In Such Hard Times

(Literary Masterpieces, Volume 1)

In Such Hard Times finally makes available in English the acclaimed poetry of China’s celebrated Tang dynasty poet Wei Ying-wu. The excellent translation by Red Pine (the pseudonym of Bill Porter) renders Wei’s classic poetry from the eighth century in a carefully chosen language that fully echoes its direct, unobtrusive beauty. It is very accessible to contemporary English-language readers.

In Such Hard Times draws its title from the fourth and last line of its first poem, “The Ninth,” which was written in the fall of 756 when Wei was just nineteen years old. “On this day of drink and depression” (the ninth day of the ninth month according to the Chinese calendar, roughly corresponding to late October), the autobiographical persona reflects on the violent end of his sheltered aristocratic youth at the imperial court. This abrupt change was brought on by the An Lushan Rebellion’s threat to imperial rule. The Tang dynasty was challenged by a variety of internal rebellions throughout the rest of the poet’s life, and Wei’s poetry often alludes not only to personal hardship but also to that of the Chinese people of the period. At the end of “The Ninth,” the persona sadly muses that “in such hard times I can’t hope to go home.” Many of Wei’s poems have a slightly melancholic undertone born from the hardships he witnessed as an age of turbulence displaced the previous period of splendor and tranquillity.

Red Pine presents “The Ninth” in the same successful format that he uses for all of the 175 poems he has chosen out of Wei’s 592 surviving ones. Each poem is given a consecutive number and is printed both in English and in its Chinese original, with the Chinese characters typeset by Pristine Communications of Taipei, Taiwan. This allows a Chinese speaker or student of Chinese to compare the texts. In addition, Red Pine’s annotations provide substantial background information and analysis for each poem.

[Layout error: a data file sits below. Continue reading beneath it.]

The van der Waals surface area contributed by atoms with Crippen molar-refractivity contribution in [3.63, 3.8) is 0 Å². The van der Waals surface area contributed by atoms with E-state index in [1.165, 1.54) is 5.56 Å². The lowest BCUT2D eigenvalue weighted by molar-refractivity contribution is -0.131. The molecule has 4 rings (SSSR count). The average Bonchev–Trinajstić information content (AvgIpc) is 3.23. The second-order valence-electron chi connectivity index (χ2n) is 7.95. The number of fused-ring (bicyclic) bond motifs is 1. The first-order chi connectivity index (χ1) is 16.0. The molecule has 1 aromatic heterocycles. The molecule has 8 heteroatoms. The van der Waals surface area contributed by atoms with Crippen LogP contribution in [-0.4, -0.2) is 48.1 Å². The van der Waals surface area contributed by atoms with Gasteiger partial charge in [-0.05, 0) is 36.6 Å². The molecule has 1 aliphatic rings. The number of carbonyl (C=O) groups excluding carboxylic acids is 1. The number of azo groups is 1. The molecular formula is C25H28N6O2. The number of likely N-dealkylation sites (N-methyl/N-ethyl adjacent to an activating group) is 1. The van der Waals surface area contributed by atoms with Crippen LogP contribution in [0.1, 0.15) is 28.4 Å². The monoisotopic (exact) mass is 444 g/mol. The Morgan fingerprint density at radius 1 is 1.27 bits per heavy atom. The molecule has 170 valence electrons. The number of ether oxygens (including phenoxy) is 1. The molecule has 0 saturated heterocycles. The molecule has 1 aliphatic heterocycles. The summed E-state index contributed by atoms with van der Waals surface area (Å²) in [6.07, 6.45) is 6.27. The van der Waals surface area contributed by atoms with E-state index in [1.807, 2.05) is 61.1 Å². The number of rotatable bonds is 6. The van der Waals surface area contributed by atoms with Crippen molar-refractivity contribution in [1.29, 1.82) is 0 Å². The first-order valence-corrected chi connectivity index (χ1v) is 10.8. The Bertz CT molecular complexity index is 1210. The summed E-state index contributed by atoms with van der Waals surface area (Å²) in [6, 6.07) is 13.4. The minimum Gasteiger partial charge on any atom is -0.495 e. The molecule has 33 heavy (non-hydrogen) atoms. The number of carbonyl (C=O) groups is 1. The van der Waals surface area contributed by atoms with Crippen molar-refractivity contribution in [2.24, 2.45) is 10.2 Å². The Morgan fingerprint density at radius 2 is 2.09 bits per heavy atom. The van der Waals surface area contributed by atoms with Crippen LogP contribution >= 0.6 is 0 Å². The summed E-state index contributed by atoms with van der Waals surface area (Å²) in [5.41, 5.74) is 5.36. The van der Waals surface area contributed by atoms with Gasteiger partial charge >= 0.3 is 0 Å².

Readers will quickly realize that many of Wei’s most evocative poems are personally addressed to friends, family members, or colleagues. Indicative of the time in which he wrote, all addressees of his poems are male. Standing out among them is Ts’ui Cho, who married Wei’s cousin and with whom the poet frequently corresponded. The two men shared a deep friendship despite long physical separation. Thus, in “Alone at Night at My Monastic Residence: To Secretary Ts’ui” (poem 68), Wei confesses: “I didn’t realize the year was so late/ or living apart was so lonely.” In poem 125, Ts’ui is described as “Man of my heart standing alone/ beyond Ch’in Pass so far away.” Poetry here becomes a means to bridge geographical distance.

Another favorite recipient of Wei’s poems was his friend, mentor, and protector Li Huan. When Wei ran afoul of the shifting allegiances at the embattled imperial court, Li Huan secured a good official position for Wei. In consequence, Wei’s poems express admiration for his friend. In “On Li Wu-hsi Seeing Off Secretary Li to the Western Terrace” (poem 20), the location mentioned in Wei’s title refers to the Imperial Censorate, as the translator informs readers in his note. In this elevated position, Wei writes of his friend that “he wanted to join the circling hawks” and will not forget “his junior-official friends” such as Wei himself. Indicative of the high risks involved at court, to which Wei’s image of the hawks alludes, Li Huan was eventually charged with a crime and executed after the summer of 779. Some nine years later, in one of his last poems, Wei reflects with melancholy on a visit to the deserted home of the dead old friend in “Visiting Duke Shou-ch’un’s Old Home in the Kaihua Quarter” (poem 157), “walking up the steps I felt the same respect/ but when I saw your seat my tears turned to sobs.” Clear-mindedly, the persona of Wei realizes that the past is irrecoverable and “those days won’t come again” in which they celebrated their cruelly terminated friendship.

In Such Hard Times effectively presents Wei’s poems that deal with his greatest loss, the death of his beloved wife Yuan P’ing in the early fall of 776 at thirty-five. She left behind two daughters and an infant son. “Lamenting My Loss” (poem 52) is a powerful elegy that admits to personal pain and bereavement in moving words, “Likewood that’s now ash/ I recall the person I lived with/...

(The entire section is 1821 words.)


(Literary Masterpieces, Volume 1)

Publishers Weekly 256, no. 24 (June 15, 2009): 46.